Joshua Fields Millburn & Ryan Nicodemus write about living a meaningful life with less stuff for 2 million readers. They live in Montana by way of Dayton, Ohio. As featured on: CBS, ABC, NPR, USA Today, Forbes, Wall Street Journal, Boston Globe, Chicago Tribune, and Toronto Star.
It all started with a lingering discontent in our lives. A few years ago, as we approached age 30, we had achieved everything that was supposed to make us happy: we had great six-figure jobs, nice cars, big houses with more bedrooms than inhabitants, pointless masses of toys, and scads of superfluous stuff.
And yet with all that stuff, we weren’t satisfied with our lives. We weren’t happy. There was a gaping void. We discovered that working 70-80 hours a week for a corporation and buying even more stuff didn’t fill the void. In fact, it only brought us more debt and stress and anxiety and fear and loneliness and guilt and overwhelm and depression.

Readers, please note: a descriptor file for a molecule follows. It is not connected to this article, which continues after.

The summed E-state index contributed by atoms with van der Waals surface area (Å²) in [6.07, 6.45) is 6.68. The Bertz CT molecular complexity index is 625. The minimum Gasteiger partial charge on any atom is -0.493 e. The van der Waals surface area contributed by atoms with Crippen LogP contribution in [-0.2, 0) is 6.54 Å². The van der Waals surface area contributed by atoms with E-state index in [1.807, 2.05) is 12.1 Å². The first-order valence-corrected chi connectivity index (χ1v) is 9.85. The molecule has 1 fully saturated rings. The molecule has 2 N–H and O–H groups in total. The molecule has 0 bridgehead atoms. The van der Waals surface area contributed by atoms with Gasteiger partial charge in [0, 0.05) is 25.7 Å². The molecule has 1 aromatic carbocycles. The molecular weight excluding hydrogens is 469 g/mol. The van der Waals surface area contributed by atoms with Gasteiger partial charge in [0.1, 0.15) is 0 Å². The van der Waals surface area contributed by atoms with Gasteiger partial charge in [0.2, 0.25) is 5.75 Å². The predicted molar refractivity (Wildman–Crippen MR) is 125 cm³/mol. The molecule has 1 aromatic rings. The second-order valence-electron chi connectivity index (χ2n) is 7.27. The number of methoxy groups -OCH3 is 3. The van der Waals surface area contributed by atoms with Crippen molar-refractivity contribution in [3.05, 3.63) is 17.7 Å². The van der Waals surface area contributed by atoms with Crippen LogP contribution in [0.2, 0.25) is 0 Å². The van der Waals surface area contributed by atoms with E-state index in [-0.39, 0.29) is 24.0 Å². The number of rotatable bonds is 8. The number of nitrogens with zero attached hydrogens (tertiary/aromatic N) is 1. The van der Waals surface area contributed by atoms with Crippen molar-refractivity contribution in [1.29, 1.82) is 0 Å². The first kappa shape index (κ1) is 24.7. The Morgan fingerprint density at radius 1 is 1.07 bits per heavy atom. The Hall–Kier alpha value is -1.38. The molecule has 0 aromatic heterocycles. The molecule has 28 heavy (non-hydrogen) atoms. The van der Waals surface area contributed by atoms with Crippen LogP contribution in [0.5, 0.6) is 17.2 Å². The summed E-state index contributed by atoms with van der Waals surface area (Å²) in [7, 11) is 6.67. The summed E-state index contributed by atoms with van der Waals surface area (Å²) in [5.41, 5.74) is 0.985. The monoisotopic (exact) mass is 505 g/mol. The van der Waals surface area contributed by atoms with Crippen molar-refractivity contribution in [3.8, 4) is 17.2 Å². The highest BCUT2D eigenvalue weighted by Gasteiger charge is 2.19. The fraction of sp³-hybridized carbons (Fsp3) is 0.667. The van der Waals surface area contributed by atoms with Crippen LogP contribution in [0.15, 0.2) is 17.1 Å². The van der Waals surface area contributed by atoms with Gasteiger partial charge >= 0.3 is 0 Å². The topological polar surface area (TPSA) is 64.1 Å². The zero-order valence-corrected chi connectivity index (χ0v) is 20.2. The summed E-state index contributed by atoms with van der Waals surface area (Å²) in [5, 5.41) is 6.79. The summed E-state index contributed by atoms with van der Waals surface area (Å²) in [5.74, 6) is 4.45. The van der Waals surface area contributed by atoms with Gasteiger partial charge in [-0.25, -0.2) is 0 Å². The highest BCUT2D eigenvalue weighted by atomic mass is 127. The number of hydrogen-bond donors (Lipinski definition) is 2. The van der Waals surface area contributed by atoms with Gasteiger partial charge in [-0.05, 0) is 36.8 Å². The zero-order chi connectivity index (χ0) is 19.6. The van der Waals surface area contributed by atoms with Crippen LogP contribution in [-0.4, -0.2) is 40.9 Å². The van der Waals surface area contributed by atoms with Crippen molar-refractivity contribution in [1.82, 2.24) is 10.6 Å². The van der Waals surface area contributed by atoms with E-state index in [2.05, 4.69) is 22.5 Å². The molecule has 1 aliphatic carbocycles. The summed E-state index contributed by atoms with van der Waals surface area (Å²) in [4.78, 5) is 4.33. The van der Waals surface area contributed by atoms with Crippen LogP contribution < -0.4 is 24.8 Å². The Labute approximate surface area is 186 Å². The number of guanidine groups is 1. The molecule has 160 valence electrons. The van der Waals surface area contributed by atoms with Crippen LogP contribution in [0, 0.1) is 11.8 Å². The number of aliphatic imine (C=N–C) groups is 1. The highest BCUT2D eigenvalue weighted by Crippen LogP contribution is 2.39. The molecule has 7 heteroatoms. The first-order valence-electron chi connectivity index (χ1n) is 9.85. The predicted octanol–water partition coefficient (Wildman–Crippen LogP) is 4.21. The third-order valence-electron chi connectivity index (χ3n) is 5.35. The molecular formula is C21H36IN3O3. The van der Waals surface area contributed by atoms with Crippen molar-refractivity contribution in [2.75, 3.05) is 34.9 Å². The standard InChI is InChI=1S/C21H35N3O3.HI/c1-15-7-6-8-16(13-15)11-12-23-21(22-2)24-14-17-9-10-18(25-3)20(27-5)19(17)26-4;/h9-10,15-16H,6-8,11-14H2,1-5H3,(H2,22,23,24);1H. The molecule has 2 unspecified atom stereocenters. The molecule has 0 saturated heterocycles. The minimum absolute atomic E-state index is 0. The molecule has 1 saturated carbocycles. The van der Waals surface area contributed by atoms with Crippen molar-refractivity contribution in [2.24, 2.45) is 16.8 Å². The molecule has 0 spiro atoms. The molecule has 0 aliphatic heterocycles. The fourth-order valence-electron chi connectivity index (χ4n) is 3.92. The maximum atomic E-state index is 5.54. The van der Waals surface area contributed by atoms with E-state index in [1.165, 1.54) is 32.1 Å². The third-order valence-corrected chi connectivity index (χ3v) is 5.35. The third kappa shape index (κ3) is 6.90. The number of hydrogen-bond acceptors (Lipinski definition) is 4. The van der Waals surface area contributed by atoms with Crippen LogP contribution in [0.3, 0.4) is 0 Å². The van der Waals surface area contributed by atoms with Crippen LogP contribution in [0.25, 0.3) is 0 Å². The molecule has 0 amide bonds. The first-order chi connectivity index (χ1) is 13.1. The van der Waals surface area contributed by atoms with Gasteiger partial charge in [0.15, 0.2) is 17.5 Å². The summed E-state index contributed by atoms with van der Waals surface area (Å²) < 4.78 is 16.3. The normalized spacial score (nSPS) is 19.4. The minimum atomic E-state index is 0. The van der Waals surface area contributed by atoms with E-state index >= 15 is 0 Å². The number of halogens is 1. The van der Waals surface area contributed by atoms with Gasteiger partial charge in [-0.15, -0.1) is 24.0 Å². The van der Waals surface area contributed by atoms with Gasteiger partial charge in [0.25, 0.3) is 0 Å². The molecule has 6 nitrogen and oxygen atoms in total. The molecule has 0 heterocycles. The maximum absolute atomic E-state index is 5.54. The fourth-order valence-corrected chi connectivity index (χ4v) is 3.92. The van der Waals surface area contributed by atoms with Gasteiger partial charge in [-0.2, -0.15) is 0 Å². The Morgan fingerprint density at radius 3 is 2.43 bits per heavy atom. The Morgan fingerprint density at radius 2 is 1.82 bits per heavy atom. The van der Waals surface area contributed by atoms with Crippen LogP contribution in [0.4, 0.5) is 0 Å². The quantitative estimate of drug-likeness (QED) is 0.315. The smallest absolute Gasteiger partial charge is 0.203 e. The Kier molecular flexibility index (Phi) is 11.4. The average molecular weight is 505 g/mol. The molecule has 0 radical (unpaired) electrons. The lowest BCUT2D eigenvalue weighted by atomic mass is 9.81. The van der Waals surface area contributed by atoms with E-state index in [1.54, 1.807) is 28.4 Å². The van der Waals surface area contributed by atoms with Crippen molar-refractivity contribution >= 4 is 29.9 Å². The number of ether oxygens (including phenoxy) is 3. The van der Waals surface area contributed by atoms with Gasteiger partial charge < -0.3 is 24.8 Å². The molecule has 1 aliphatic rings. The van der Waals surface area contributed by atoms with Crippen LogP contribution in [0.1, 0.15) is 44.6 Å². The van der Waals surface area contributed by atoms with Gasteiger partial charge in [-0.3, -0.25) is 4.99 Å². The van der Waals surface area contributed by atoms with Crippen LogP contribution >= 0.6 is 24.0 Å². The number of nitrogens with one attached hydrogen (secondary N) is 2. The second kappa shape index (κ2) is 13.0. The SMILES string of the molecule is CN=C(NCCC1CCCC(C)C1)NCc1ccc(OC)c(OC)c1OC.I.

What’s worse, we found out we didn’t have control of our time and thus didn’t control our own lives. So in 2010 we took back control using the principles ofminimalism to focus on what’s important. (Read about our 21-day journey into minimalism.)
In 2011, we left our corporate careers age 30 to become full-time authors and speakers. After publishing our bestselling book, Minimalism: Live a Meaningful Life, we embarked on an international book tour and eventually began contributing to people through our online writing classes and private mentoring sessions. The topics about which we write and speak cover a wide array, from simple living and pursuing your passion, to writing, publishing, entrepreneurship health, relationships, personal growth, and contribution.
We’ve been fortunate enough to establish an online audience of more than 2 million annual readers and have been featured all over the media. We have spoken at Harvard Business School and several large conferences (SXSW, TEDx, World Domination Summit), as well as many smaller venues, including churches, colleges, corporate groups, libraries, soup kitchens, and various non-profit organizations.
Toward the end of 2012, we moved from our hometown, Dayton, Ohio, to a cabin in Montana as a four-month experiment, followed by a move to beautiful Missoula in 2013, where we cofounded Asymmetrical Press, a publishing house for the indie at heart.